The cryptocurrency market showed half hearted attempts at recovery in the past months but has continued to falter.
This week, after shedding $13 billion in a day, the bleeding has continued and by Saturday it has become obvious that the market just found stability after losing $18 billion of its total capitalization.
Bitcoin [BTC] started its recent major slide on Wednesday after the recent announcement by the World Bank that cryptocurrencies are vulnerable mainly due to their rapid growth.
The coin this week dipped below $6,200, a figure that it last saw weeks ago. On the 7-day chart, Bitcoin is down by 5 percent. Many altcoins did not fare better with Ethereum [ETH], Litecoin [LTC] and Ripple [XRP] losing between 10 and 18 percent.
This week is just another that has seen the coin market exhibit the volatility which has made regulators wary of giving approval for speculative instruments that would have seen most institutional investors bestow more confidence in the market.
By the beginning of this week, the coin market capitalization was $219 billion, on Friday it was valued $201 billion. This is how the market has shed hundreds of billions of dollars since the beginning of the year.
As usual, there have been speculations on the reason for the recent losses. Rumors made rounds that Bitfinex would suspend fiat deposits on the exchange. This may have raised suspicion of insolvency according to Brian Kelly, the founder and CEO of BKCM.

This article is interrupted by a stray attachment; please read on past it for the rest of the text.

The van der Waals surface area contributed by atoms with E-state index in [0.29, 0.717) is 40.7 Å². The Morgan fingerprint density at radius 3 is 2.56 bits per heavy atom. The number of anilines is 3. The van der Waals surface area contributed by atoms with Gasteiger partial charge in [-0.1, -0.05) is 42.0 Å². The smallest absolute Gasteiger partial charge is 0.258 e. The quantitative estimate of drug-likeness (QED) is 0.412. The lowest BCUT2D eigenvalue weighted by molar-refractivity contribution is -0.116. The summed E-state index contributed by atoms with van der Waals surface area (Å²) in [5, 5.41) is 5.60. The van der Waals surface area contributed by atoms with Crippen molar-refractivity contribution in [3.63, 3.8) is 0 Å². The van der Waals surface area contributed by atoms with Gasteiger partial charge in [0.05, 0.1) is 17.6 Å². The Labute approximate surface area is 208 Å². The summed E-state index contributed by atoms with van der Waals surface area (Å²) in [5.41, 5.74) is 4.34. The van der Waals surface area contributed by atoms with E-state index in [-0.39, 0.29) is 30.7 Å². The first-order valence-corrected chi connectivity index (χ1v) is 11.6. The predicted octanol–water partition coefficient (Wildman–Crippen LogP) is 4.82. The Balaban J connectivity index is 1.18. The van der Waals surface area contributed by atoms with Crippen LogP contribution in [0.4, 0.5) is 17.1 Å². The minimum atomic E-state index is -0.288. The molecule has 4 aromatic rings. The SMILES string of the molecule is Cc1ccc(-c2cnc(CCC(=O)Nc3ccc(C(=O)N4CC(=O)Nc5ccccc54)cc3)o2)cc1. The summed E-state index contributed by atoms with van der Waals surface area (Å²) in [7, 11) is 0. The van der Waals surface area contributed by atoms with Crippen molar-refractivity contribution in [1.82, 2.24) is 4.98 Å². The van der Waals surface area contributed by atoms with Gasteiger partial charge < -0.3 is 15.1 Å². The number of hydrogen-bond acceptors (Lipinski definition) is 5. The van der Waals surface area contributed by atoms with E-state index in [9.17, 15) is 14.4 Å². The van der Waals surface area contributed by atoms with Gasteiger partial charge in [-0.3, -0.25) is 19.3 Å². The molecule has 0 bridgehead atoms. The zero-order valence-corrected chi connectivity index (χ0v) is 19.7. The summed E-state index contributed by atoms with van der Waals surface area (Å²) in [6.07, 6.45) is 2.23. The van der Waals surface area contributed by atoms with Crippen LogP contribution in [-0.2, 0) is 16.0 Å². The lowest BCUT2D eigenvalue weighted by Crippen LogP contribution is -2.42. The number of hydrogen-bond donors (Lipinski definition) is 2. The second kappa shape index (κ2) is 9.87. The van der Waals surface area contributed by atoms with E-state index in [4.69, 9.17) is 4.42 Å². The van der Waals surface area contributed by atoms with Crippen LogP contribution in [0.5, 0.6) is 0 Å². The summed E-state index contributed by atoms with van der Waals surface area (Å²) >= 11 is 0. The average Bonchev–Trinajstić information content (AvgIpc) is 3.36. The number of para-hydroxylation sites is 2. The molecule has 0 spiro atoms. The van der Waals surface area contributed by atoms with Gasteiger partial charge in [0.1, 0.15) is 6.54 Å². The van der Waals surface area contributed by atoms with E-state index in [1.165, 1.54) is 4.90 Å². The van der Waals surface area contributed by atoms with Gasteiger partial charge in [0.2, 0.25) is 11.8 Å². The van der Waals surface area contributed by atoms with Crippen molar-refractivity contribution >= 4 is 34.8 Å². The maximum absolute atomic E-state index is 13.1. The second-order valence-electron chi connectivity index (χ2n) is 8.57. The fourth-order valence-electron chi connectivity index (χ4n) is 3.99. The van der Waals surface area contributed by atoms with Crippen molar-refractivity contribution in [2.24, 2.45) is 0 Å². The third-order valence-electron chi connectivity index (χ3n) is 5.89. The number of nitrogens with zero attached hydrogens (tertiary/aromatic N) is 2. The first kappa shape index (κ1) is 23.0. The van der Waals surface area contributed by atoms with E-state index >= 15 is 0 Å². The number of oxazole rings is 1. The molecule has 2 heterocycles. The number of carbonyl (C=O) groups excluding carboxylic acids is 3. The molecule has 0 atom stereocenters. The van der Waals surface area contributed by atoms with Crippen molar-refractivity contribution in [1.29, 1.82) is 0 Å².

“That spooked investors a little bit — it was a main cause of the downdraft but we’re seeing prices mostly back to normal,” said Kelly. “Bitfinex is not insolvent, and a constant stream of Medium articles claiming otherwise is not going to change this.”
Elsewhere, there have been some positive news that could aid the recovery of the coin market. Worthy of not is the indications that the South Korean regulators are considering a regulatory framework that would legalize initial coin offering in the country. A development which if approved would incentivize more adoption in the country.
Bloomberg also reported that the Singaporean regulators are considering modalities that would remove any hindrances exchanges may be encountering in setting up bank accounts.
The capital market has been said to move in opposite direction from the coin market. However, this week has proven once again that no one can accurately predict the coin market, especially in terms of its relationship with external markets.
The US stock market is down 1,300 points this week. This coincides with the coin market losses.
Joe DiPasquale, CEO of hedge funds BitBull Capital, believes that the recent coin market bearish trend is as a result of the losses in the coin market.
“When we saw equity markets crumble, there was some fear in the cryptocurrency market as well,” he said. “I think there was an initial jolt due to larger market activity and the sell off.”
It has become obvious that the coin market would become predictable only after the market matures and analysts certain of its pattern based on history and other extenuating conditions.